2021 was everything but boring in the field of backsheets and encapsulation. A positive note for this segment is a continued solar market growth – and several product innovations to address the module manufacturer’s needs. On the other hand, backsheets now have a true competitor in glass.
In the past, glass and backsheets rarely crossed paths as far as module making is concerned; and when they did, it was for a little piece of the PV cake called bifacial. But what used to be a small niche segment of PV has now become mainstream at close to 20% in 2020 – and is rapidly gaining ground, expected to reach a global market share of over 50% within this decade. Making a bifacial module involves a special encapsulation scheme and a transparent rear cover. The choice of glass was natural, but only until transparent backsheets were introduced a few years ago. After a slow start, these backsheets were in high demand in 2020, when glass prices started to shoot up. But backsheet makers were in for disappointment with the glass price rally lasting only briefly – and was basically solved after capacities were rapidly expanded. In short, technically speaking, transparent backsheets appear to have been evolved to be a reliable rear cover, while the major constraint remains – price, although todays difference to glass of only about 15% leaves hope for the polymer side (see Glass vs Transparent Backsheet).
The recent developments for PVDF, which owned over half of the market among different backsheet materials in 2020, were also not on the positive side for backsheets. During 2021, PVDF’s prices went north dramatically as it also attracted strong demand from the storage industry, which made the formerly low-cost material much less attractive for solar. In fact, the PVDF developments helped the ‘comeback’ of glass for the rear cover, but at the same time, this opened a window for other backsheet materials. With low-quality PVDF reportedly causing a number of reliability issues for module manufacturers, there have been complaints about the dominance of this material in the solar sector anyway (see Quick Rise In Backsheets Material Prices).
Among the configurations that have come to the forefront to take the place of PVDF based backsheets is CPC, which seems to be benefiting the most for the moment, but also Tedlar has regained popularity. The non-fluoropolymer segment is also seeing some traction; pure PE or PP based backsheets are superior when it comes to environmental concerns and recycling – a topic that is quickly gaining importance in Europe these days. However, it remains to be seen how quickly PVDF resin suppliers expand capacities to address solar’s demand. If available in large enough quantities, PVDF still has a cost advantage over its polymer peers.
In times of rising material prices, the pressure is high to find other ways of cost reduction – and there is indeed quite some activity. An interesting alternative to the current state of the art of making these polymer stacks is coextrusion. The manufacturer’s response, though, has been mixed so far. The first products based on all-PP based coextruded backsheets are expected to hit as soon as the end of the first half of 2022.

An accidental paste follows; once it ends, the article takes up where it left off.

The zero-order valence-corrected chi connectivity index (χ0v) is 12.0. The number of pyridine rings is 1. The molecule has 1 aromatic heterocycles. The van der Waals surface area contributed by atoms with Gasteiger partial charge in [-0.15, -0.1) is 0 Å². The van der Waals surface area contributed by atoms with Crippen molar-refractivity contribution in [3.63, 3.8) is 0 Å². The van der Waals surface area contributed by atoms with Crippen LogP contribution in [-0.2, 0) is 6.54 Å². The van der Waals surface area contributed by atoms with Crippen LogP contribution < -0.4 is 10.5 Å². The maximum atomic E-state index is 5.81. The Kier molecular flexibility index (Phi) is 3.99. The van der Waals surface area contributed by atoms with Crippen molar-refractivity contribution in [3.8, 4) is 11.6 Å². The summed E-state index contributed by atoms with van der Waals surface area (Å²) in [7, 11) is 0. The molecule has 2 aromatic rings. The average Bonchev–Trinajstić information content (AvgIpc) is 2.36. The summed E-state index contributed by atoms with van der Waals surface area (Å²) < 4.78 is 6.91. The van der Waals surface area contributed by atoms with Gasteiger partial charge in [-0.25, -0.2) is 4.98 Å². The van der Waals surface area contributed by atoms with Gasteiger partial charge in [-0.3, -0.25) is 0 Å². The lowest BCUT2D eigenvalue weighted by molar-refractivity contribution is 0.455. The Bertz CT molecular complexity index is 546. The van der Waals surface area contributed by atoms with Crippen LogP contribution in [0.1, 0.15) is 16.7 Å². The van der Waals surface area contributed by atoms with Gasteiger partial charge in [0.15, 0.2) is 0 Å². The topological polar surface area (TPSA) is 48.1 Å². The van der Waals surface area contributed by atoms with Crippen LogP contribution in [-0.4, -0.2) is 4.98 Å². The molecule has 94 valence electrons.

The high raw material prices are also affecting the encapsulation segment – here it is incumbent EVA for which prices have skyrocketed in 2021. Technologically, there is no revolution on the horizon in EVA developments, but high-reflective white EVA is increasingly preferred for the rear of a module. With the teething issues addressed, this material will take a big chunk of rear side encapsulation. There is also further notable development in the POE segment. POE is becoming the rear encapsulant of choice in bifacial modules, addressing the shortcomings of EVA, but it also brings up other concerns such as bubble formation, longer processing times and difficulties with the MBB layout. The coextruded EPE structure – a EVA sandwich with a POE layer in the middle – developed as an alternative to pure POE is gaining ground. The stack is expected to become the mainstream solution for rear side encapsulation of glass-glass bifacial modules. Unlike in backsheets, coextrusion is very much welcomed here. The same approach is also used to fuse transparent and white EVA to make it further process-friendly, especially when using larger and thin wafers (see A Few Lead The Encapsulation Segment).
While not new but perhaps overshadowed by EVA’s strong dominance, silicones for encapsulation are now trying a comeback with an interesting USP – very long reliability of around 50 years. The target market this time around is not mainstream applications but the still very small though emerging segment of BIPV. The logic is to match module life to that of other building components. What it holds for the future remains to be seen, but for sure the important field of backsheets and encapsulation as a key to reliable power generation with solar modules is not boring at all these days.
This is the conclusion part from TaiyangNews’ recent Market Survey on Backsheet and Encapsulation Materials, which can be downloaded for free here
During our different virtual conferences, we also covered the topic of backsheets and encapsulation, among others at our Reliable Module Design 2021 Conference and our Solar Innovations 2021 Conference with presentations from Jolywood, Coveme and Cybrid.